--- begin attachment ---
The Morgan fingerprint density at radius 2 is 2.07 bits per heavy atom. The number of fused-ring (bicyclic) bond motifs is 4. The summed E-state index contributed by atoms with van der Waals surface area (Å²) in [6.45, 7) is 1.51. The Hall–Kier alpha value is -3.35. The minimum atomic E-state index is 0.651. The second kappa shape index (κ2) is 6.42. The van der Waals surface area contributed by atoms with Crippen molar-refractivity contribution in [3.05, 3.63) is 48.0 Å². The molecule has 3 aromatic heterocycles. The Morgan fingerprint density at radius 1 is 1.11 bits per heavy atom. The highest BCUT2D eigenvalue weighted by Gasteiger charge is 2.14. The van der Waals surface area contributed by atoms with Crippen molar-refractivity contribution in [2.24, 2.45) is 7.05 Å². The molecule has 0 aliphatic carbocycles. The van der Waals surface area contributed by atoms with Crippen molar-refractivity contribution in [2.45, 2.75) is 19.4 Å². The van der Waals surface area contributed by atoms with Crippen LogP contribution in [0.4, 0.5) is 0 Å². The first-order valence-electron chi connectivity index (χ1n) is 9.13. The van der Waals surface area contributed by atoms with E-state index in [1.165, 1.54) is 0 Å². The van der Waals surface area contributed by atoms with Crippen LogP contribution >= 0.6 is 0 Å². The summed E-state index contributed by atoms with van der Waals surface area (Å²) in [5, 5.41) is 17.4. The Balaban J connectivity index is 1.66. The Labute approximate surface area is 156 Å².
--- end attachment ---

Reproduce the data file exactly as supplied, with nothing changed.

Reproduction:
The Morgan fingerprint density at radius 2 is 2.07 bits per heavy atom. The number of fused-ring (bicyclic) bond motifs is 4. The summed E-state index contributed by atoms with van der Waals surface area (Å²) in [6.45, 7) is 1.51. The Hall–Kier alpha value is -3.35. The minimum atomic E-state index is 0.651. The second kappa shape index (κ2) is 6.42. The van der Waals surface area contributed by atoms with Crippen molar-refractivity contribution in [3.05, 3.63) is 48.0 Å². The molecule has 3 aromatic heterocycles. The Morgan fingerprint density at radius 1 is 1.11 bits per heavy atom. The highest BCUT2D eigenvalue weighted by Gasteiger charge is 2.14. The van der Waals surface area contributed by atoms with Crippen molar-refractivity contribution in [2.24, 2.45) is 7.05 Å². The molecule has 0 aliphatic carbocycles. The van der Waals surface area contributed by atoms with Crippen molar-refractivity contribution in [2.45, 2.75) is 19.4 Å². The van der Waals surface area contributed by atoms with Crippen LogP contribution in [0.4, 0.5) is 0 Å². The first-order valence-electron chi connectivity index (χ1n) is 9.13. The van der Waals surface area contributed by atoms with E-state index in [1.165, 1.54) is 0 Å². The van der Waals surface area contributed by atoms with Crippen LogP contribution >= 0.6 is 0 Å². The summed E-state index contributed by atoms with van der Waals surface area (Å²) in [5, 5.41) is 17.4. The Balaban J connectivity index is 1.66. The Labute approximate surface area is 156 Å².